Careers at Sea is the first port of call for those interested to find out about roles, career development and how to apply for a career in the Merchant Navy. We support the maritime industry in encouraging young people to start a career on board Merchant Navy ships in various entry roles including Engineering, Electro-Technical or Deck Cadetships, as well as Rating Apprenticeships.
We spoke to Charlotte Hird, an Engineer Cadet sponsored by Carnival UK (one of the variety of companies and sponsors that can support your career), to discuss some of her experiences at sea and her journey from beginning as a Royal Navy mechanical engineering graduate to starting a cadetship in the Merchant Navy.
Why did you choose a career at sea?
I knew I didn’t want to work in an office, I wanted to do a hands-on role that excited me. Working at sea offers a variety of challenges where no two days are the same. It is a broad industry that is still growing. There is the opportunity to work with likeminded people towards a common goal, the career opportunities are great, and I get far more time to pursue my interests outside of work than most people do.
What kind of training do you do?
The training is aimed at giving everyone the fundamental knowledge of your chosen discipline. It is split between academic and practical elements.
The academic aspects are done at colleges and provide you with the theoretical knowledge which you then apply during the practical phases.
The practical elements take place onboard ship, where your knowledge is tested and developed, and you continue to learn in a hands-on environment. While at sea you work alongside, and are supervised by, qualified engineers in various roles to expand your knowledge and learn your trade. Personally, the training you get at sea is invaluable and is what makes the cadet programmes so effective.
What has been your best experience at sea so far?
I cannot pick one-singular thing, I’ve been to some great places and worked on some interesting projects. The best experience comes from the people that you meet. You meet people from all over the country at college and all over the world at sea; people that you would never meet in any other situation. You become a family and you have memories and friends that will last a lifetime, regardless of how infrequently you see them.
As a trainee on ship, what does a typical day include for you?
As a trainee, your primary role is to get the most out of your learning experience and learn as much as you can; not just in your own department but also the other departments on the ship. A typical day would be to join a watch and work alongside one of the third engineers to develop your knowledge and skills. You assist in problem solving, maintenance tasks and other general duties. Each day is different and much depends on the ships schedule. Some days you take part in crew drills, other days will be training and some days you will use your free time to go ashore. As a cadet and on top of normal watch duties, you must make time to write reports, do research and stay on top of your academic studies. It can be a juggling act. You have to be flexible and work with your training officer to get the most out of the cadetship and involve yourself in the jobs that will be most beneficial to your learning.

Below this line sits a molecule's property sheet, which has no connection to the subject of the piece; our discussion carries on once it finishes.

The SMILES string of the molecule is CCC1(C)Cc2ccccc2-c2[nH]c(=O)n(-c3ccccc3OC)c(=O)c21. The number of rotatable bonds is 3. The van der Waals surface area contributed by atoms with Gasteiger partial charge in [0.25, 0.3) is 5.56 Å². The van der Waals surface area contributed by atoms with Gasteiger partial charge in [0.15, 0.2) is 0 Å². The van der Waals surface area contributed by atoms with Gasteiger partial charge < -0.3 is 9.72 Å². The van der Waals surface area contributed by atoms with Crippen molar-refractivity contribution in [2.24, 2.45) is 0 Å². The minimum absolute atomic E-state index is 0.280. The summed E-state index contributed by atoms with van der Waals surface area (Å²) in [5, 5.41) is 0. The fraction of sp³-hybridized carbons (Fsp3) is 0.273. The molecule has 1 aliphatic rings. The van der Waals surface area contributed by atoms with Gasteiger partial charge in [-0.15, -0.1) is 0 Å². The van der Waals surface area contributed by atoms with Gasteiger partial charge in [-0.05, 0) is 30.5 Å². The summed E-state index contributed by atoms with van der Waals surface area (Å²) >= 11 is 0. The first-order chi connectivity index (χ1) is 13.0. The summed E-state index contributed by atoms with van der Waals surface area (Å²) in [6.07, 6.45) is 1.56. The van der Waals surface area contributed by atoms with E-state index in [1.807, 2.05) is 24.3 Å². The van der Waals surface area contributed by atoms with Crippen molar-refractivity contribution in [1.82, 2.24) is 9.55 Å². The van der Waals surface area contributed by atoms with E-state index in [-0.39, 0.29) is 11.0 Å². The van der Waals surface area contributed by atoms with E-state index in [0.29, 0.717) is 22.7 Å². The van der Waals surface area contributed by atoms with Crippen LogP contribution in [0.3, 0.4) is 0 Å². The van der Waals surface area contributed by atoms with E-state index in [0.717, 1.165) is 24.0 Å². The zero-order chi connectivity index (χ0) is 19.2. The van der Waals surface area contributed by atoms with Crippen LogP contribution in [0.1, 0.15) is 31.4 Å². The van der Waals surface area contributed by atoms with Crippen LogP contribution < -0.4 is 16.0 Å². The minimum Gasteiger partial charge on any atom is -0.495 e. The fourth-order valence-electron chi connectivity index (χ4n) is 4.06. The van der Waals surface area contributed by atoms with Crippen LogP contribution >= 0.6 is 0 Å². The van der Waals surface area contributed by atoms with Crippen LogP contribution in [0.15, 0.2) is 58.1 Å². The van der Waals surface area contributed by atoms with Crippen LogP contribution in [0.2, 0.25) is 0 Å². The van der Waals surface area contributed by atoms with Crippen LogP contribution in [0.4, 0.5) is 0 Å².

What challenges have you faced?
With any job there are pressures and challenges and they aren’t any different at sea. However, they can be amplified by being away from home and loved ones for long periods of time. Sometimes you miss the milestones and that can be a hard thing to accept, but that comes with the territory.
Being a female engineer can be a challenge in itself; I have been the only woman in the department more than once. There can still be some stigma around this being a “man's” job and the personal feeling of having to prove yourself as worthy to your colleagues. I have been fortunate in the great teams I’ve worked in and come up against very few people that think I don’t belong.
What kind of vessels have you worked on?
As a Carnival UK cadet, I have only sailed on passenger ships, but no two ships are the same and they each have their own quirks.
Where have you been in the world?
So far, I have spent time in the Mediterranean fly-cruising to Croatia and the Greek islands from Malta. I’ve visited the Canary Islands, Norwegian fjords, Iceland, Europe, the USA and spent some time in Canada. One of the great things about working at sea is getting to travel when you are working, but also having the time to travel in your leave. The world really is your oyster.
Where do you see yourself in 5 years’ time?
I want to have progressed my career and achieved my seconds ticket, be working towards my chief's ticket and become a chartered marine engineer. At sea, every day is a learning day. There are so many opportunities within this industry and it’s changing all the time.
What would you say to someone who’s considering working at sea?
The best piece of advice I could give anyone is to do your research, look at the positives as well as the negatives. Working at sea is rewarding and exciting as there are so many opportunities, but it’s not an infallible job.
Get information from as many sources as possible, including social media. There are groups just for seafarers who would be more than happy to answer questions. The training providers and colleges will also be able to give you details for contacting current cadets.
For a list of role opportunities, sponsors and nautical course providers that can help you towards your own career adventure on board ship, look at the Careers at Sea website: http://www.careersatsea.org/ or email email@example.com